Without really pointing it out, what I’ve been doing with this three-part blog called BasSmart is nothing more than following an old formula that we have been using on the Fish’n Canada Show for almost 40 years. It’s called KLP. K stands for knowledge, L is for location, and P is presentation. These are the three most important building blocks to use when learning to fish. So far, we have discussed bass behaviour, which is K for knowledge. We talked about where bass hang out; this was L for location. Now it’s time to close the loop and discuss how to catch them—or P for presentation. In this segment, I’m going to detail what I believe are the main baits and methods of catching Largemouth Bass. Keep in mind, it would be impossible to cover every presentation ever used to catch bass. But suffice it to say, master these and you are well on your way to becoming BasSmart.
First things first: When I use the word spoons as it pertains to bass fishing, I mean weedless spoons—not the more traditional versions used for pike, trout or salmon with treble hooks hanging off the back.
In my opinion, spoons are very underutilized by most bass anglers today. There are several types of weedless spoons on the market, but one spoon has long been the standard and the most popular Largemouth Bass spoon of all time: the Johnson Weedless Silver Minnow.
Today, you can get this spoon in a multitude of colours, patterns and sizes. It’s still one of my go-to baits for slop and pads. I usually fish it with a white or chartreuse coloured trailer, either a rubber skirt or a plastic frog.
The perch pattern with a chartreuse skirt or pork trailer is also a favourite.
The First Strike
Station your boat outside of the target area, cast the spoon deep into cover and “walk” it back along the surface. Allow it to flutter down into openings or ambush areas. Always be prepared for a strike. Remember, when a bass hits a spoon that is below the surface, set that hook instantly—and like you mean it. On the other hand, when bass hit it on the surface, hesitate an instant before setting the hook. This hesitation allows the fish to actually close its mouth on the bait.
Remember what I said earlier: In pads and other really heavy cover like slop, Largemouth generally make a first strike (mouth closed) to disorient their prey and then move in for the kill. Rule of thumb: If you don’t see the strike, set the hook immediately. However, if you see the boil or splash, count to at least three before you heave, ho!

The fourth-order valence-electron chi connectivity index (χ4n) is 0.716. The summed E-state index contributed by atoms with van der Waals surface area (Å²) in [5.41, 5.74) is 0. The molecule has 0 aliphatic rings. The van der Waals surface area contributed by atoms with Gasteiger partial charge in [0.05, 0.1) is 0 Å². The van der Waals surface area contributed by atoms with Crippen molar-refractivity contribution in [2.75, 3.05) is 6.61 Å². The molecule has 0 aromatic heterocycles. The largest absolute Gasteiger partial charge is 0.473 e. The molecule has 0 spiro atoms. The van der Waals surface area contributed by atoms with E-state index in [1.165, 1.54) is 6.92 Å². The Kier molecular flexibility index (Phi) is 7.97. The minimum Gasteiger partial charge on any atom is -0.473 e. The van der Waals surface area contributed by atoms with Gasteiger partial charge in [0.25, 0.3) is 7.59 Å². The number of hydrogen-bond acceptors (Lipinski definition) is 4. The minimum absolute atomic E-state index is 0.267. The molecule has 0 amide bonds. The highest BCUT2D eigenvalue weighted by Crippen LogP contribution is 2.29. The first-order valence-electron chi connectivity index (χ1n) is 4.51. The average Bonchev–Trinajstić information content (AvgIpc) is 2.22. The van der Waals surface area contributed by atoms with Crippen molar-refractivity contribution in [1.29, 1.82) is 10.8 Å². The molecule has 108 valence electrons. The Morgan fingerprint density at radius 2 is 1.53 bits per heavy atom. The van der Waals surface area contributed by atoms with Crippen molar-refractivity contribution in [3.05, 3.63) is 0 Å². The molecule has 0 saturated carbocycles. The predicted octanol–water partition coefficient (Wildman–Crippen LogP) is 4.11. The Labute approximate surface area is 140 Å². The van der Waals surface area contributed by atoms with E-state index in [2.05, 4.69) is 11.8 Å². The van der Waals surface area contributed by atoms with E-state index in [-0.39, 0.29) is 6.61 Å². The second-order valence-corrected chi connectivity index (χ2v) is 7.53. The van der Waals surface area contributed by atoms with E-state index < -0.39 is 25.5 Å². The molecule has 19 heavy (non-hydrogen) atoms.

Plastic worms are hands down the most popular bass-catching bait in the world. There are many colours and styles on the market, some good and some not. All you need to get started is a handful of six- to eight-inch black worms. Rig them to work through weeds (Texas Rig) and use a bullet or needle-nose sinker in front of the worm.
Twister-tail worms work well but also attract panfish. I like straight or paddle-tailed worms; they don’t “grab” the weeds, and panfish don’t pester them as much. My personal favourite is a six-inch Senko rigged weedless with no weight.
Again, station yourself outside the target area and cast the worm into or slightly beyond the cover, allowing it to settle in deeper pockets of water. Retrieve it slowly back to the boat, twitching and swimming it enticingly. As with most cases when you are using a slow retrieve, let your rod tip do most of the heavy lifting. Pull your rod in an upward motion from two to twelve o’clock, picking up the slack line with your reel.
Know When to Set the Hook
You will know when a Largemouth picks it up; a slight tick accompanied by a quick pull is your signal to drop your rod tip to about four o’clock, wait for a few seconds, then set the hook as hard as you can. The hook must penetrate the plastic worm and then the bass’s mouth, so make sure to hit that bass hard. Always keep an eye on your line where it meets the water; even the slightest lateral movement can mean you’ve just made contact with a fish. Largemouth will sometimes carry a bait sideways, and when your line moves off track, set that hook! This is a signal that you have a strike.